Books

Stop the merry-go-round

In the last two decades of the 20th century, Don DeLillo has emerged as America’s great metaphysical novelist, whose themes of illusion and mystification (“White Noise”), conspiracy and historical confusion (“Libra”) and the Cold War (“Underworld”) chronicled this country’s spiritual and moral collapse.

“Point Omega,” like DeLillo’s last few novels, reverses this universalizing mission, instead undertaking to condense America’s Iraq experience into haiku. DeLillo writes, “Haiku means nothing beyond what it is. A pond in summer, a leaf in the wind. It’s human consciousness located in nature. It’s the answer to everything in a set number of lines, a prescribed syllable count.”

In “Point Omega,” DeLillo’s immobile protagonist, a retired “defense intellectual” named Richard Elster, like so many of Samuel Beckett’s similarly discomfited anti-heroes, has been reduced to near-silence, having retired from the Department of Defense where he planned not war itself, but its rhetorical premises.

DeLillo’s Elster, like so many Bush war-planners (Dick Cheney comes to mind), says, “I still want a war. A great power has to act. We were struck hard. We need to retake the future. We can’t let others shape our world, our minds. All they have are old dead despotic traditions. We have a living history and I thought I would be in the middle of it. But in those rooms, with those men, it was all priorities, statistics, evaluations, and rationalizations.”

“Point Omega” brings Elster together with a filmmaker named Jim Finley who visits Elster at his ramshackle Anza-Borrego adobe, where the two watch sunsets and ruminate on art, war, human relationships and the desert itself, which seems a kind of counterpoint metaphor to the haiku of DeLillo’s own self-conscious novelistic style. The two had met entirely by coincidence at an exhibit in New York’s Museum of Modern Art, where a 24-hour, slowed-down version of Hitchcock’s film “Psycho” held them both in thrall. Finley, who has no artistic reputation to speak of, wants to make a film of Elster simply talking — talking and talking, Elster’s head against a blank gray wall.

For a time, the two are joined by Elster’s daughter Jennie, an unemployed young woman in her 20s whose mother, estranged from Elster, has sent her to the desert to avoid the attentions of a strange and unsuitable suitor.

Finley, alone and making little headway persuading Elster to make the film, entertains sexual fantasies about Jennie that go nowhere. The three of them talk about exploring the area for bighorn sheep, but they never go. In time Jennie disappears and is counted as a missing person by the police, who eventually mount a search that takes place off the pages of the book.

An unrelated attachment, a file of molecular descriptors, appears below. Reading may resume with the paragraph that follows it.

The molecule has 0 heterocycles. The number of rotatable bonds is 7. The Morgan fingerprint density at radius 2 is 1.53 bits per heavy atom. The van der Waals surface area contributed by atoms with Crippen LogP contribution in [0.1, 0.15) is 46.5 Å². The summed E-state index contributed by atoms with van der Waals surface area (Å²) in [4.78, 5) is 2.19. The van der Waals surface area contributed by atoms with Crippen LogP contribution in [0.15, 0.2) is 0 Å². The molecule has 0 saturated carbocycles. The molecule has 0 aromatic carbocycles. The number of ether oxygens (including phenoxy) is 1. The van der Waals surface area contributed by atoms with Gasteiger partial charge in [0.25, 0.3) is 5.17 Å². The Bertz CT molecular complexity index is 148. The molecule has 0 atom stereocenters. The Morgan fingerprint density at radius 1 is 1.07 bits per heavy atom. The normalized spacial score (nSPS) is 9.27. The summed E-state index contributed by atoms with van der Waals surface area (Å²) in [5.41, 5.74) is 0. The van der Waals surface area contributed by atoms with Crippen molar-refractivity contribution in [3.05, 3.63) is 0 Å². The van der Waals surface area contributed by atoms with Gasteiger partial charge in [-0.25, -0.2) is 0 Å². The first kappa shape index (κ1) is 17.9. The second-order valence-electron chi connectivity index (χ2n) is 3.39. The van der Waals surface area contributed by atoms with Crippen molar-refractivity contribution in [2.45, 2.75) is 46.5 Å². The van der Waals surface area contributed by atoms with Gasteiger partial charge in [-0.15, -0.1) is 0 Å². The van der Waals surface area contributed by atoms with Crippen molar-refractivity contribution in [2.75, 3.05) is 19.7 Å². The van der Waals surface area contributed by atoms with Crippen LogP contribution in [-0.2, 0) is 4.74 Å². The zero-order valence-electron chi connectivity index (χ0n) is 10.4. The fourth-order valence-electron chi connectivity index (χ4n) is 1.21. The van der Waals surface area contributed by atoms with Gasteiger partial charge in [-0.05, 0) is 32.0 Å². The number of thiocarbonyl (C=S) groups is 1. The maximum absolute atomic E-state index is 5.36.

“Point Omega” is not an immediately accessible novel. In the first place, it gives no prominence to plot. In the second place, it levers DeLillo’s naturally opaque, metaphysical style containing reflexive musing, philosophical dialogue, and mystical mytho-historical argot, into an extended poetic meditation reminiscent of Proust, though instead of Proust’s examination of Parisian society, DeLillo takes on America’s war-weary, media-saturated inertia.

Many Americans in their 60s, baby boomers who went to college during the Vietnam War, who tasted the heady transformations of the civil rights era, who saw music and art explode into kaleidoscopic brilliance, like the fictional Elster, began as youngsters with ardent minds full of longing, desire and even hope, seeing their country as a beacon of freedom, peace and creativity.

As Elster says, “I was a hungry mind, a pure mind. When I was a student I looked for radical ideas.”

And now, half a century later, “We’re all played out. Matter wants to lose self-consciousness . . . Time to close it down. This is what drives us now.” How many of us feel that way, feel as Elster does that the culture is looking for a way out, for animal diseases spreading, transmitted cancers, famine, climate collapse, something, anything to stop the merry-go-round?

“Point Omega” is a difficult but rewarding book, not for every taste. And some might argue that it is time for DeLillo to quit writing novels altogether and devote himself to essays on history, art, or film. He might lead a wave of journalism that surfs a new shore altogether. But like the rest of us, DeLillo is stuck with a disintegrating society and a shallow, superficial culture, the point omega of his title.

What is left to us save mindfulness and near-silence?

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"Point Omega" by Don DeLillo (Scribner, 117 pages, $24)

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